Figure 2. Differential m6A RNA methylation at the 5′UTR in POCD. The genes with differential m6A RNA methylation at the 5′UTR in POCD mice depicted by a volcano plot. (A) The GO analysis of these genes is depicted by a bubble chart. (B) The m6A enrichment at the 5′UTR of SOX2, SYN1, BDNF, BACE1, and IL17A in POCD mice depicted by IGV. (C) The mRNA levels of SOX2, SYN1, BDNF, BACE1, and IL17A in POCD. (D) The m6A enrichment at the 3′UTR of CCND2, STAR, and TIGAR in POCD shown by IGV. (E) The mRNA levels of CCND2, STAR, and TIGAR in POCD. (F) Data are presented as the mean ± standard error of the mean of three individual experiments; p < 0.05 vs. control group.
The weakened METTL3 affinity for target genes in POCD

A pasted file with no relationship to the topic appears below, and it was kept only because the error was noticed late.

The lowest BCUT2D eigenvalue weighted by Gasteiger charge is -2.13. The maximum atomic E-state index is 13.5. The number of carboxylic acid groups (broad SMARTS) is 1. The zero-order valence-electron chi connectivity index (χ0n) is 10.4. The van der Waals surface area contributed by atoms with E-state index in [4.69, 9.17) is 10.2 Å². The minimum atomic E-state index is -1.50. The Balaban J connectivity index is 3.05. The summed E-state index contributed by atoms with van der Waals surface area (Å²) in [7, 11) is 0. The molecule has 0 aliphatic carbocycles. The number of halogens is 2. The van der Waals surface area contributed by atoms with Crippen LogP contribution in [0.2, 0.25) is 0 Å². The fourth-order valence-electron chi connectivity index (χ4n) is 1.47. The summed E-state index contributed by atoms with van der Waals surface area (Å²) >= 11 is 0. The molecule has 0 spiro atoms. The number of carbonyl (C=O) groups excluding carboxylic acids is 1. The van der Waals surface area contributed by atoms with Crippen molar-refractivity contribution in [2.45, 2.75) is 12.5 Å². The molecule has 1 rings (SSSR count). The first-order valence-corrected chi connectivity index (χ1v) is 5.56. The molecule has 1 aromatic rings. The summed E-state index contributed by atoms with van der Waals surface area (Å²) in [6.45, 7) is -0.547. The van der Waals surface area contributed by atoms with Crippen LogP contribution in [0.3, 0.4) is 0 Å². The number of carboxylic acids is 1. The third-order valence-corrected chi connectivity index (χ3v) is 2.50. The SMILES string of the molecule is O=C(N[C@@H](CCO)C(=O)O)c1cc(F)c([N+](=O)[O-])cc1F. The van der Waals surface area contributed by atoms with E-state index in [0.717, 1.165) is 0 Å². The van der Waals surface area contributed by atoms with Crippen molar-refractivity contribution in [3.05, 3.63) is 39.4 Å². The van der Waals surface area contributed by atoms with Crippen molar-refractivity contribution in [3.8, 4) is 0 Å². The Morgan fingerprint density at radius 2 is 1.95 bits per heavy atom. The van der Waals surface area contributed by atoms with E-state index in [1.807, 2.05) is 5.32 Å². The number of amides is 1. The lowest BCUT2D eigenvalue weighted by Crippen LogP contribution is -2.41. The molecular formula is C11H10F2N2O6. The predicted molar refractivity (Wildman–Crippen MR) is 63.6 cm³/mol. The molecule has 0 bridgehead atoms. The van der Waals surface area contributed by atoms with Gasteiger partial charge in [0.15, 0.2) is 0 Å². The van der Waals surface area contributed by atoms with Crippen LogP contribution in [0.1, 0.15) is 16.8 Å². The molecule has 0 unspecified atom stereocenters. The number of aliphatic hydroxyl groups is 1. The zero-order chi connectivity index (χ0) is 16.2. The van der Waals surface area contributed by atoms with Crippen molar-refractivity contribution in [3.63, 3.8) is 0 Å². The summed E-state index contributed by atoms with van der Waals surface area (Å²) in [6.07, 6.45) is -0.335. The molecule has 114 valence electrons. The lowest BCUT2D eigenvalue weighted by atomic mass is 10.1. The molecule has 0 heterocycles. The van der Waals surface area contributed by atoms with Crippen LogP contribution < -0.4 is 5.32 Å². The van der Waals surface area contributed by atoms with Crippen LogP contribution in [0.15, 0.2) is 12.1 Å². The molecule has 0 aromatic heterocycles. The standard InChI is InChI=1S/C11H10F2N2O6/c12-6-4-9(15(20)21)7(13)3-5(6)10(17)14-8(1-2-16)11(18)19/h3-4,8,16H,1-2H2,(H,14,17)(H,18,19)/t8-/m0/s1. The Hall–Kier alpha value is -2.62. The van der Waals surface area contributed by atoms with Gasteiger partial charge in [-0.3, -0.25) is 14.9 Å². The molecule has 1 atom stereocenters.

Next, we investigated the role of enzymes regulating m6A RNA methylation at the 5′UTR in POCD. Expressions of METTL3, METTL14, WTAP, FTO, ALKBH5, YTHDF1, IGF2BP1, and HNRNPA2B1 showed no significant differences between the POCD mice and the controls (Figure 3A). However, the affinity of METTL3 for target genes BDNF, SOX2, and SYN1 with reduced m6A RNA methylation at the 5′UTR was compromised in the POCD mice compared with the controls (Figure 3B). In turn, it was strange that enrichments of METTL3 on genes BACE1 and IL17A with elevated m6A RNA methylation at the 5′UTR in the POCD mice did not change compared with the controls (Figure 3C). Additionally, the interaction of METTL3 on genes CCND2, STAR, and TIGAR with the 3′UTR did not change in the POCD mice compared with the controls (Figure 3D). We also examined the binding ability of the three enzymes FTO, ALKBH5, and IGF2BP1 for regulating m6A RNA methylation on BDNF, SOX2, and SYN1 by RIP-qPCR, and we failed to find any differences in the 5′UTR (Figure 3E–3G). Collectively, the weakened METTL3 affinity was likely to contribute to the reduction of m6A RNA methylation at the 5′UTR of RNAs in POCD.